Inspections, Compliance, Enforcement, and Criminal Investigations
Farmer John Egg Enterprises, Inc. 7/19/13
Department of Health and Human Services
|Public Health Service|
Food and Drug Administration
|San Francisco District|
1431 Harbor Bay Parkway
Alameda, CA 94501-7070
Telephone (510) 337-6700
July 19, 2013
Mr. John W. Lewis, President
Farmer John Egg Enterprises, Inc.
5110 East Panama Lane
Bakersfield, CA 93307
Dear Mr. Lewis:
The United States Food and Drug Administration (FDA) inspected your shell egg production facilities located at 5110 East Panama Lane (Panama Ranch) and 6007 Cottonwood Road (Cottonwood Ranch), Bakersfield, CA on January 8 through 17, 2013. We found that both facilities had serious violations of the Prevention of Salmonella Enteritidis in Shell Eggs During Production, Storage, and Transportation regulation (the shell egg regulation), Title 21, Code of Federal Regulations, Part 118 (21 CFR 118). Egg production at your farms must comply with all of the requirements of 21 CFR 118, which applies to farms where any of the eggs produced at the farm do not receive a treatment as defined in 21 CFR 118.3. Failure to comply with the provisions of 21 CFR 118 causes your shell eggs to be in violation of Section 361(a) of the Public Health Service Act (the PHS Act), 42 U.S.C. § 264(a). In addition, these violations render your shell eggs adulterated within the meaning of Section 402(a)(4) of the Federal Food, Drug, and Cosmetic Act (the FFD&C Act), 21 U.S.C. § 342(a)(4), in that they have been prepared, packed, or held under insanitary conditions whereby they may have become contaminated with filth, or whereby they may have been rendered injurious to health. You may find the FFD&C Act, the PHS Act, and the shell egg regulation through links on FDA’s home page at www.fda.gov.
We received your undated written response on February 7, 2013, concerning our investigator’s observations noted on the Forms FDA 483 (FDA 483), List of Inspectional Observations, which were issued to Mr. John Lewis at the close of both inspections. Our evaluation of your response is discussed below.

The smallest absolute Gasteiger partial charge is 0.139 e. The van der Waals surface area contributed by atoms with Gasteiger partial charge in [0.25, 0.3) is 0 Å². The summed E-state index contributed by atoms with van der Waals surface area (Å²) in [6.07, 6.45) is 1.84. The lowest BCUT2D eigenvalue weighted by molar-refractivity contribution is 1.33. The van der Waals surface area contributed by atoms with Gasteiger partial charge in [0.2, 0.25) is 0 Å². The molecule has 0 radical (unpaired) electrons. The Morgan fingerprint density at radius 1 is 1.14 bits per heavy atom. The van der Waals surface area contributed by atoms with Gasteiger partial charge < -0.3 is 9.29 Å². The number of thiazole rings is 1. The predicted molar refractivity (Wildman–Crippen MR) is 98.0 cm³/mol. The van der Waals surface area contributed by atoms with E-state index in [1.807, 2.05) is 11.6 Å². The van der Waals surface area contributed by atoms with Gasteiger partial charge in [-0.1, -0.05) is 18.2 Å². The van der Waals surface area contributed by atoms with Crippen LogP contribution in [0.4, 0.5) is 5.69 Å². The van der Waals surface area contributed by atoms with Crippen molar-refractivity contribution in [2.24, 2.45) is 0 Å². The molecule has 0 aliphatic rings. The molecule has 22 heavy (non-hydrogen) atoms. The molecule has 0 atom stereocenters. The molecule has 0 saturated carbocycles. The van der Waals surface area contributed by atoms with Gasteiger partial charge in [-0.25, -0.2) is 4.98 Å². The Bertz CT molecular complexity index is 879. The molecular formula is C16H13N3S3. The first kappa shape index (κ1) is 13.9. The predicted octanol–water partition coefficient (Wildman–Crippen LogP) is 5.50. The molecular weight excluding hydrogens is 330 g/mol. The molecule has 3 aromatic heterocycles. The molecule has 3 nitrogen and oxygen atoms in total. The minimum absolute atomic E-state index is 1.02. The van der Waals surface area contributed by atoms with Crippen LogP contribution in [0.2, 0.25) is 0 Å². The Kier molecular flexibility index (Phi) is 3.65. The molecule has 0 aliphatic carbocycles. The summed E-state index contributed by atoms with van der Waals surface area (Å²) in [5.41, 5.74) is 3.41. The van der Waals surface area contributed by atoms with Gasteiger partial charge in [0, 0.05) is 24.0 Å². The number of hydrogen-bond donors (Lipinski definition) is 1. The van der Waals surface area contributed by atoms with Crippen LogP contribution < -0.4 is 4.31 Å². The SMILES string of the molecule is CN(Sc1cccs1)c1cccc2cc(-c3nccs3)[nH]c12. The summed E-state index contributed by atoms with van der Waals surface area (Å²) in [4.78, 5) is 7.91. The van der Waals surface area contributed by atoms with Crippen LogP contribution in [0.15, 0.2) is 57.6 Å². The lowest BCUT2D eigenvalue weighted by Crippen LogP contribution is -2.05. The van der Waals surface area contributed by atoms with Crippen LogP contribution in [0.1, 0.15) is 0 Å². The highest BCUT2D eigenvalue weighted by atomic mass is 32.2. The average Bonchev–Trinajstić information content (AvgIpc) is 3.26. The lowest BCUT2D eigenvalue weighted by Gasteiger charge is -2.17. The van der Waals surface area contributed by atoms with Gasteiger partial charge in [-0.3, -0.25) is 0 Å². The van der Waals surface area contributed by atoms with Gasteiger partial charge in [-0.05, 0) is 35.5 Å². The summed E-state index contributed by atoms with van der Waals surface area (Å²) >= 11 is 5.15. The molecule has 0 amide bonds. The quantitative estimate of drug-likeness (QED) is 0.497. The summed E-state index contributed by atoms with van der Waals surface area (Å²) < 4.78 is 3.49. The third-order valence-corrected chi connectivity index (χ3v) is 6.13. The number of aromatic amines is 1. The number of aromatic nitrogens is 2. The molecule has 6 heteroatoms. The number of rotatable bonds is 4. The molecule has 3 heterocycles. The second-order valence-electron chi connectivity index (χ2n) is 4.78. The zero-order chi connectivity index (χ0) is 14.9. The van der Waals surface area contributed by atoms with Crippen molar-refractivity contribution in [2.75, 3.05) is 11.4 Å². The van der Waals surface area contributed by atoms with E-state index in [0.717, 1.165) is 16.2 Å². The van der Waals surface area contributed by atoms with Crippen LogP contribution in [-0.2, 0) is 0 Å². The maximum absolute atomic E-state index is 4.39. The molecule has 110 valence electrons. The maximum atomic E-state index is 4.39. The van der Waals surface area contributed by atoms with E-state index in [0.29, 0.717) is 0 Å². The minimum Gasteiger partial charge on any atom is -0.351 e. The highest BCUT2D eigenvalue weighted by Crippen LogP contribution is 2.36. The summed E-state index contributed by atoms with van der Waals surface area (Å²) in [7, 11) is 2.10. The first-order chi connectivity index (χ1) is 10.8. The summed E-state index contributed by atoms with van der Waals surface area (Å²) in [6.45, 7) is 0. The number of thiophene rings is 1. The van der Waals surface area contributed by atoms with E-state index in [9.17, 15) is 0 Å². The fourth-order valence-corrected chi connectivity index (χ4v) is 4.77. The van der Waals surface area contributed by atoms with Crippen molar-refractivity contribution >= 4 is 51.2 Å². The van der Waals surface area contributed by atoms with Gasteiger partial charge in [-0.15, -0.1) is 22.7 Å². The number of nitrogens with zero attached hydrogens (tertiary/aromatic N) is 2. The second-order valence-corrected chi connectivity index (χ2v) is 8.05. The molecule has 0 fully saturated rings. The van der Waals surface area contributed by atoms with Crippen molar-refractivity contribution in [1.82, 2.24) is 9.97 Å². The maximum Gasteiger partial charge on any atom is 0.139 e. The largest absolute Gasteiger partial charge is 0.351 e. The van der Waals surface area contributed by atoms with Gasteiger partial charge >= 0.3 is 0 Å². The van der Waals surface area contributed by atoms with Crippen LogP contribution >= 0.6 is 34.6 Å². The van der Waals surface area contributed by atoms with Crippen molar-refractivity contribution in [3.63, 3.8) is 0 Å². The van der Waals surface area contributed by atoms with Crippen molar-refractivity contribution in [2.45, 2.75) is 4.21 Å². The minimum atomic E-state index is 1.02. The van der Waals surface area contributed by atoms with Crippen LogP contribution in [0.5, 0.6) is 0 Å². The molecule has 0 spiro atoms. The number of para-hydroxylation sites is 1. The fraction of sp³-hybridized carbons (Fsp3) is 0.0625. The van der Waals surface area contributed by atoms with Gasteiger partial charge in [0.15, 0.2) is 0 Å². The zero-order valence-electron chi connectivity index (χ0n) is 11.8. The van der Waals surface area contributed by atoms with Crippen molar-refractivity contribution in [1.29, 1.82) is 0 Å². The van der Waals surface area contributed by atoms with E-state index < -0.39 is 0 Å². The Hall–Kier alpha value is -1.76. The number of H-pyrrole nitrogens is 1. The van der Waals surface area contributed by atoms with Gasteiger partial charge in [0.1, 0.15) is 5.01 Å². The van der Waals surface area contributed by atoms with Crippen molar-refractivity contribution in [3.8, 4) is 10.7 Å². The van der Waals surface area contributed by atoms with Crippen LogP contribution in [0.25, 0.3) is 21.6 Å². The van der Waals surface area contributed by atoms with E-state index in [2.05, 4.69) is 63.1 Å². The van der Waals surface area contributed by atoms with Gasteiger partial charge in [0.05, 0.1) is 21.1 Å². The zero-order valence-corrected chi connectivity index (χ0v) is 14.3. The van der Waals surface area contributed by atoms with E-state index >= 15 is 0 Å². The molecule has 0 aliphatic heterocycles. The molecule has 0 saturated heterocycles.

1. You failed to have and implement written SE Prevention Plans for your Panama Ranch and Cottonwood Ranch farms that include biosecurity measures for maintaining practices that protect against introduction of SE and cross contamination when equipment and people move among poultry houses, as required by 21 CFR 118.4(b)(2) and 21 CFR 118.4(b)(3).
We reviewed your response to the FDA 483 received on February 7, 2013. Your response included an amended written SE plan titled “FARMER JOHN EGG SE MONITORING AND CONTROL PLAN” last updated on January 28, 2013. Your amended SE Prevention Plan includes the use of (b)(4) disinfectants for use on equipment and shoes moving between laying hen age groups. We will evaluate the implementation of your updated SE plans including record keeping for this requirement during the next FDA inspection.
2. You failed to prevent wild birds from entering poultry houses, as required by 21 CFR 118.4(b)(4). Specifically, our investigator observed one wild bird in a poultry house at Panama Ranch and approximately 56 wild birds in five poultry houses at Cottonwood Ranch. Although your SE Prevention Plans state that you will remove wild bird nests at (b)(4), your SE monitoring records for both farms indicate that wild bird nests were only removed from houses three times between July 18, 2012 and January 7, 2013. We also note that you had been made aware of this violation previously. During our previous inspection of your facility that occurred on June 14-16, 2011, you were cited for the same violation.